They Are There But I Am Not by Ye Mimi

Poet: | Nationality: | Filmmaker:

A riveting videopoem by Ye Mimi, poet and filmmaker from Taiwan, who says,

We experience a lot of poems as a record of real life. Through the specific Taiwanese backdrop, the poetry film illustrates a series of moments to approach the concept of time, which is not as concrete as we are taught. As a poet, the filmmaker presents her ideas on the nature of reality, existence, what is there and what is not there.

The acting credits include God, the poet’s grandma, and many others. According to one online bio, Ye has an MFA in filmmaking (from the Art Institute of Chicago) as well as an MFA in writing.

Urgentemente (Urgently) by Eugénio de Andrade

Poet: | Nationality: | Filmmaker:

A poem by Portugal’s greatest living poet, Eugénio de Andrade. This was uploaded by Bloqs de Lletres, so I’m assuming the video is by Josep Porcar, as their others are.

Here’s an English translation by Alexis Levitin:

URGENTLY

It’s urgent — love.
It’s urgent — a boat upon the sea.

It’s urgent to destroy certain words,
hate, solitude, and cruelty,
some moanings,
many swords.

It’s urgent to invent a joyfulness,
multiply kisses and cornfields,
discover roses and rivers
and glistening mornings — it’s urgent.

Silence and an impure light fall upon
our shoulders till they ache.
It’s urgent — love, it’s urgent
to endure.

(from Forbidden Words)

Accordionist by George Szirtes

Poet: | Nationality: | Filmmaker:

http://video.google.com/videoplay?docid=8115726312814139043&ei=9q4BS-2vAsfdlQfe5rCLBA

A poem by George Szirtes, translated into film by the London-based video production company Atticus Finch for a British television series called Poems on the Underground (not to be confused with the long-standing project of the same name that places poems “in tube carriages across London”).

The Language is Pronounced “Dead” by Christian Peet

Poet: | Nationality: | Filmmaker:

Christian Peet refers to his Big American Trip videos as postcards, but they’re videopoetry as far as I’m concerned. The info at YouTube seems worth quoting in full:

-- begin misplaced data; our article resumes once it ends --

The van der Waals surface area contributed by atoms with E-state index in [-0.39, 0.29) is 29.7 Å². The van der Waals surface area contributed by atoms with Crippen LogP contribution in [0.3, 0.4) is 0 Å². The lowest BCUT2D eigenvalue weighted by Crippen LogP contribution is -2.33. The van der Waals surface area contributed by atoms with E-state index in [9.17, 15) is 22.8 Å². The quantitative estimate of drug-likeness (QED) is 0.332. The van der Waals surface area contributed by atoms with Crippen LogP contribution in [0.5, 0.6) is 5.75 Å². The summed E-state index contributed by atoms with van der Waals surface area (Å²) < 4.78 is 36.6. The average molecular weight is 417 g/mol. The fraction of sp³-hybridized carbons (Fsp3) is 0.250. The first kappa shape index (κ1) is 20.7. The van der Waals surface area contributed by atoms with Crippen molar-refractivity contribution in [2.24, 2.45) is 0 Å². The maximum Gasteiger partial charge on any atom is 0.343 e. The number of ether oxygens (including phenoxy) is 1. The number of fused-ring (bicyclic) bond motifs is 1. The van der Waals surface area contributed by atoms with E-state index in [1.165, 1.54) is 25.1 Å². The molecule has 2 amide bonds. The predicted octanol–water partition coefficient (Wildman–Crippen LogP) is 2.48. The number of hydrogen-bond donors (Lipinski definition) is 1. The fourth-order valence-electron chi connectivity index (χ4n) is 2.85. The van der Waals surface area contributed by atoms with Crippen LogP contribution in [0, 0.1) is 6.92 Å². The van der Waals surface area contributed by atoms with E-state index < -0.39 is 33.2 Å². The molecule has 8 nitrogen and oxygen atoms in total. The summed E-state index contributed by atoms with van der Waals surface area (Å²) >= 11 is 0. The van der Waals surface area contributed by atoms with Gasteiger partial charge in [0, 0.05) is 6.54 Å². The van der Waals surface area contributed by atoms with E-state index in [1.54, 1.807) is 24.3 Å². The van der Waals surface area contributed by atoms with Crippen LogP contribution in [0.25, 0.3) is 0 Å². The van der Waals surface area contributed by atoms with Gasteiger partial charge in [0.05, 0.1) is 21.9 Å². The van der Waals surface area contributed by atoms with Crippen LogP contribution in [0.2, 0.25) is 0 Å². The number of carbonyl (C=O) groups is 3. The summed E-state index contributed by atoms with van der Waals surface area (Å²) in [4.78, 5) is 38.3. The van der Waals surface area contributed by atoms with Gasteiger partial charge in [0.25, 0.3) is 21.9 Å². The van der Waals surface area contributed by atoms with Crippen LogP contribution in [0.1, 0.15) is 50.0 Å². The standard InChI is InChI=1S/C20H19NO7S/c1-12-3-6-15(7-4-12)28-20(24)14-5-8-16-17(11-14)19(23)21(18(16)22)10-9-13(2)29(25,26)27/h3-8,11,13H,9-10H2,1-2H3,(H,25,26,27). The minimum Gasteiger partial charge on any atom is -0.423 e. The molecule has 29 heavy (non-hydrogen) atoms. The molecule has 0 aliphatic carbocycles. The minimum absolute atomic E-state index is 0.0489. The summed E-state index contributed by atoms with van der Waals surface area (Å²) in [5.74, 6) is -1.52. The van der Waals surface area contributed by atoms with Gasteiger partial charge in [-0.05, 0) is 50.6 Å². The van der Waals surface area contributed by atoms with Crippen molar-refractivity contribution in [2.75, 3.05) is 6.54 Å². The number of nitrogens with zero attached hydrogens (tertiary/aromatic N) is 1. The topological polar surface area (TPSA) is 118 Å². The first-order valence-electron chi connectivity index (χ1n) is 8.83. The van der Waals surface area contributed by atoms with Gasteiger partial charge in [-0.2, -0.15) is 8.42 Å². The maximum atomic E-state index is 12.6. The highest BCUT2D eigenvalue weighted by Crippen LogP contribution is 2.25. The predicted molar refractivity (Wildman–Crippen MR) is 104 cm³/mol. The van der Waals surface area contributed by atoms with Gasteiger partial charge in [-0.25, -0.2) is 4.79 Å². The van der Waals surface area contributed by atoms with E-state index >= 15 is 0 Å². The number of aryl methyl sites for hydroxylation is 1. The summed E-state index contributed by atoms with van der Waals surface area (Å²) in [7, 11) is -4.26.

Performed by Kim Gek Lin Short, directed and edited by James Short, based on the book BIG AMERICAN TRIP by Christian Peet. A diverse group of activists, actors, artists, musicians, writers, and otherwise lovely & concerned individuals from all over the US have collaborated with the author to create a polyvocal series of video readings / interpretations based on the book. Assuming the form of postcards authored by an “alien” of unknown nationality, ethnicity, and gender, addressing a variety of people and organizations (political figures, multinational corporations, people in public toilets, et al), BIG AMERICAN TRIP is a startling document of fear and loneliness in the 21st century U.S. Whether deconstructing road signs, a failed relationship, or the state of contemporary poetry, the voice(s) behind these texts is/are at once familiar and strange, determined to be free, and desperate to communicate with anyone who has ever felt at odds with the Language of a Nation.

Every Now is Everything by Rich Ferguson

Poet: | Nationality: | Filmmaker: ,

The poem and music are both by Los Angeles spoken word performer Rich Ferguson. This is one of the more inspired riffs on the “I’m from…” meme I’ve heard, and the directing, by Eric Smith and Ersellia Ferron, is very good. (Thanks to Khadija Anderson for the tip.)

The “I’m from…” meme, by the way, appears to have originated in a poetry workshop manual by George Ella Lyon called Where I’m From, Where Poems Come From, published in 1999 — here’s the title poem that served as a template. It was turned into a blog meme in 2005 by Fred First at the place blog Fragments from Floyd (post no longer online).

Black Hole by Chris Woods

Poet: | Nationality: | Filmmaker:

A piece by English poet Chris Woods, interpreted by Liam Dunlop for Comma Press’s “poem films.” It’s a little hard to understand on first listen, but you can read it at the Vimeo page.

Anne Sexton at home

Poet: | Nationality:

I’m not sure of the original provenance of the footage, but these videos appear to have been taped from Spanish TV. According to the text at the beginning, the movie was made on March 10, 1966. Sexton reads “Menstruation at 40” in the first and “Wanting to Die” in the second, and talks about poetry reading styles, why music is better than poetry, and why death is harder to write about than sex.

Here’s another YouTube video incorporating rare footage of the poet: